By Diane Urbani de la Paz
Peninsula Daily News
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VOLUNTEERS ARE NEEDED in the Elwha River Revegetation Project, part of the National Park Service’s ongoing Elwha River Restoration.
The minimum age is 14 for these workers, who can choose to spend an hour, a day or more seeding and transplanting young trees, shrubs and wildflowers. Volunteers work at the Matt Albright Native Plant Center nursery, 323 Pinnell Road at Robin Hill Park, as well as in the Elwha Valley.
Jill Zarzeczny, coordinator of volunteers for the revegetation project, and her crew welcome drop-in workers at the Native Plant Center between 9 a.m. and 4 p.m. Mondays and Wednesdays. She can also be reached at 360-565-3047 or Jill_Zarzeczny @nps.gov.
Jill Zarzeczny grew up near one mighty waterway, the Mississippi. Now, she works behind and around another: the Elwha, where dozens of volunteers are part of the ecosystem.
A daughter of Belleville, Ill., Zarzeczny, 30, first moved to the Pacific Northwest as an AmeriCorps worker. Part of the Earth Corps program in Seattle, she saw how people wanted to have a positive, hands-on relationship with the natural world.
Zarzeczny decided to stay in Washington and earned a master’s degree in environmental studies at the Evergreen State College. She married Justin Zarzeczny, a Washington Conservation Corps crew supervisor, in September 2009 and moved to Port Angeles.
Right away, she began hearing about the $325 million Elwha River Restoration project. In the largest dam removal in U.S. history, the nearly century-old Elwha and Glines Canyon dams would be torn down beginning in 2011 — and the National Park Service would seek to revegetate the Elwha Valley in their wake.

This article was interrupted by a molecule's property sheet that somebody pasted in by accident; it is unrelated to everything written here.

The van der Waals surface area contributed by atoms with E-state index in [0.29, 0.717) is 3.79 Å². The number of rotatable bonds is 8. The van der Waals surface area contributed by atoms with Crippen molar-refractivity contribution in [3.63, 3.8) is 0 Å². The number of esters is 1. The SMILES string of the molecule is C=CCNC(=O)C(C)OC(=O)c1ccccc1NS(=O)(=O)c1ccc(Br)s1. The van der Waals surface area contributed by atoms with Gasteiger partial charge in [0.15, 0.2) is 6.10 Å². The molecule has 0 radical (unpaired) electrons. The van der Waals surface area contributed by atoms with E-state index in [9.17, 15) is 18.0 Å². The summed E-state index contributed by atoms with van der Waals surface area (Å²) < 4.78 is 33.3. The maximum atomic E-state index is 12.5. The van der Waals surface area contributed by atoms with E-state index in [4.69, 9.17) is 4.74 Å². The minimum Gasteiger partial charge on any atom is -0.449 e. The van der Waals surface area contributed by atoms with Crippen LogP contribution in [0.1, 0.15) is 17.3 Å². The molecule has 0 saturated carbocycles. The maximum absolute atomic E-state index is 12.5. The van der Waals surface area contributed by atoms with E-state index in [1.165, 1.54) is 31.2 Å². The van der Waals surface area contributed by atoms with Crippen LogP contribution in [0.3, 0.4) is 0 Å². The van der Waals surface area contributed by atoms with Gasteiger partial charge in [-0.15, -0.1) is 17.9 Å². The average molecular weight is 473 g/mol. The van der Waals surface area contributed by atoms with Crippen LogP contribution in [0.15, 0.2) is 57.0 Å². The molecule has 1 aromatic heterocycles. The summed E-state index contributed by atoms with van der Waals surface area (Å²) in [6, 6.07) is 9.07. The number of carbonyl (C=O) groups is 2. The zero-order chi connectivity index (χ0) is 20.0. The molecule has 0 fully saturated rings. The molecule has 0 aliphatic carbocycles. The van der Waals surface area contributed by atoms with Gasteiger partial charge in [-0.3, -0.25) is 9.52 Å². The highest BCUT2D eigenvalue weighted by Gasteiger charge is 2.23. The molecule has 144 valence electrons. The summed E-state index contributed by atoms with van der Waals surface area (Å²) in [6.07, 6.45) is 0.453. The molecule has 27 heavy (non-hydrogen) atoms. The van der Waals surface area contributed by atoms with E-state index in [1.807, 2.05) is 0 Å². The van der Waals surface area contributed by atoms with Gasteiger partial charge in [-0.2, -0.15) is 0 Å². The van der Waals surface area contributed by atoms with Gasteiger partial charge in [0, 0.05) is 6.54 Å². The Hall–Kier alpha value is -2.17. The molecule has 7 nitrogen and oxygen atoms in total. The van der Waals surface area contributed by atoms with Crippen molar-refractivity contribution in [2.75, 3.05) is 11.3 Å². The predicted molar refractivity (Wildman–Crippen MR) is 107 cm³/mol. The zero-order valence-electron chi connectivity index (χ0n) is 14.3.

Opinions about the dam deconstruction, positive and negative, swirled around Port Angeles. But for Zarzeczny and for scientists across the continent, this was a holy grail of restorations.
So it was with great excitement that Zarzeczny started a new job in spring 2010. The National Park Service hired her onto the small staff of the Elwha River Revegetation Project: As coordinator of volunteers, Zarzeczny works side by side with people who give their time and sweat to the Elwha’s future.
About 60 volunteers are active now, collecting, cleaning and sowing seeds, transplanting young trees and shrubs, and hiking into the Elwha Valley to bring them all home.
They also work together at the Matt Albright Native Plant Center, the nursery and gardens at Robin Hill County Park. Sitting at a table outside one recent afternoon, cleaning seeds with a handful of co-workers, Zarzeczny’s eyes lit up as she spoke of flowering currant, Pearly everlasting, bitter cherry — and those volunteers.
The Matt Albright center, named for the late Olympic National Park nursery manager, is a cluster of buildings mostly constructed by volunteers. Young plants surround them: coniferous and deciduous trees in pots, tray after tray of seeds, a field of lupine. Here, the flock of volunteers and a few National Park Service staffers have planted 60,000 organisms — just since late May. Come fall and winter, the volunteers will load up frame backpacks with plants, to carry them on foot to the Elwha Valley.
The revegetation project’s territory covers more than 600 acres. But Zarzeczny and her team will not, she emphasizes, be planting every square inch. Instead, they seek to cooperate with nature: with the wind, the birds and the other creatures who will help spread seeds.
“We want the forest to dominate, in the long run,” said Joshua Chenoweth, Olympic National Park’s restoration botanist.
This means controlling invasive weeds — spraying herbicide — but most important, establishing native plants that will compete with the invaders and win.